1. Chop lettuce and add to a large bowl.
  2. Add hard-boiled egg, bacon, cheddar, and avocado.
  3. Dress to taste and enjoy!

steak salad

3. Steak Salad

“Spinach is full of vitamins and minerals, like calcium, which can facilitate bone health,” says Wells. “Steak, meanwhile, is high in protein which the body breaks down into amino acids and uses to create, repair and maintain cells.”

Red onions and blue cheese come in to provide a contrast of textures and flavors.


  • baby spinach and/or spring mix
  • sliced grass-fed ribeye steak
  • blue cheese crumbles
  • sliced red onion
  • extra-virgin olive oil


  1. Slice steak and cook in a skillet with olive oil over medium-high heat. Season with salt and pepper to taste.
  2. Chop greens and add to a large bowl.
  3. Add onion, blue cheese, and steak to greens.
  4. Dress with extra-virgin olive oil, salt, and pepper.

4. Kale, Quinoa & Edamame Salad

“I love this salad because it’s packed with nutrients and fiber,” says dietitian Amber Pankonin, M.S., R.D. “It’s also very easy to prepare, making it perfect for busy days.”


  • 1 Tbsp minced shallots
  • 1/3 cup vegetable oil
  • ¼ tsp salt
  • 1 ½ Tbsp honey
  • 1 Tbsp Dijon mustard
  • juice and zest of 1 lemon
  • 3 cups kale, chopped
  • 2 cups shelled edamame, cooked and cooled
  • 2 cups cooked quinoa
  • 1 cup cherry tomatoes, halved
  • ½ cup dried cranberries
  • ½ cup onion, finely chopped


  1. Combine shallots, oil, salt, honey, mustard, and lemon juice and zest in a mason jar and shake until well mixed.
  2. Combine all other ingredients in a large bowl.
  3. Dress as desired and enjoy!

5. Peanut Power Bowl

“This power bowl combines lean animal protein and plant protein, making it not only nutritious, but also super-filling,” says Pankonin. It’s a great go-to when the likeliness of an afternoon snack looks slim.


  • ¼ cup +1 Tbsp water
  • ½ cup peanut powder
  • 2 tsp low-sodium soy sauce
  • 1 Tbsp lime juice
  • 1 Tbsp brown sugar
  • 1 tsp finely minced garlic cloves
  • 1 cup kale, chopped
  • ½ cup sliced purple cabbage
  • 6 oz. chicken breast
  • 1 cup cooked quinoa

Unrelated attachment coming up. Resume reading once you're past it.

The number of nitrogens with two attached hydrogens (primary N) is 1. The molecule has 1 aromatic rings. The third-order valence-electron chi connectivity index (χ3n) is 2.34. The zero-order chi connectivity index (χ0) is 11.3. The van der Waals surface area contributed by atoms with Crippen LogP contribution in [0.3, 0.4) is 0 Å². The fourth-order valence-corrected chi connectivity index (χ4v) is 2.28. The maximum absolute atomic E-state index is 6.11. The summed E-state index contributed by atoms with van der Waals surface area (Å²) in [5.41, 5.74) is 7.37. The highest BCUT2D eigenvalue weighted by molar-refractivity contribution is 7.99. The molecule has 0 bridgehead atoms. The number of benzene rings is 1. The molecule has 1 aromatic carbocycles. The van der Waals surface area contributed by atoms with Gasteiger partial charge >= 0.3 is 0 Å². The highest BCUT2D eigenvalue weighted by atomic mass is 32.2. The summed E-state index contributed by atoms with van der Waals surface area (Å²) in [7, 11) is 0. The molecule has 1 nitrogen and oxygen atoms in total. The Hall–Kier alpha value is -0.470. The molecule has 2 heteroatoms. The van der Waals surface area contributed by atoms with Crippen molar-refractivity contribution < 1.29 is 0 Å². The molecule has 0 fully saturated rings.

• 1 cup cherry tomatoes, halved
  • ½ cup shredded carrots
  • ½ cup red peppers, chopped
  • ¼ cup peanut (for topping; optional)


  1. Combine water, peanut powder, soy sauce, lime juice, brown sugar, and garlic in a mason jar and shake until well mixed.
  2. Add all other ingredients to a large bowl.
  3. Dress as desired and enjoy!

greek bites

6. No-Bake Greek Pita

“I love this for busy days because it’s easy assembly and loaded with fiber from the hummus and vegetables, which helps keep you fuller longer,” says Pankonin.


  • 1 whole-wheat pita pocket
  • 2 Tbsp hummus
  • 1 cup Persian cucumber, sliced and quartered
  • 1 cup grape or cherry tomatoes, quartered
  • 1 baby bell pepper, sliced
  • 5 olives, sliced
  • 1 Tbsp red onion
  • 2 Tbsp extra-virgin olive oil
  • 2 Tbsp white vinegar
  • ¼ tsp pepper
  • dash of salt 
  • 2 Tbsp goat cheese crumbles


  1. Chop and combine cucumbers, tomatoes, olives, bell pepper, red onion, olive oil, vinegar, pepper, and salt. Mix all ingredients together add set aside.
  2. Spread hummus on pita bread and top with vegetable mixture. Sprinkle with goat cheese, slice, and serve.

7. Pumpkin Quesadilla

“This pumpkin quesadilla is great because you can fill it with any veggies you have on-hand, like spinach, mushrooms, and peppers, says Chicago-based dietitian Maggie Michalczyk, R.D. “Plus, the fiber from the pumpkin will help keep you fuller for longer.”

Related: 5 Post-Workout Snacks Trainers Rely On To Refuel

Bonus points if you add smashed avocado on top for more healthy fats, vitamins, and minerals.


  • 1 cup pumpkin puree
  • ¼ cup spinach
  • ¼ cup mushrooms
  • 6 oz. chicken breast
  • ¼ cup peppers
  • ¼ mashed avocado
  • 2 almond flour tortillas
  • pumpkin seeds, as desired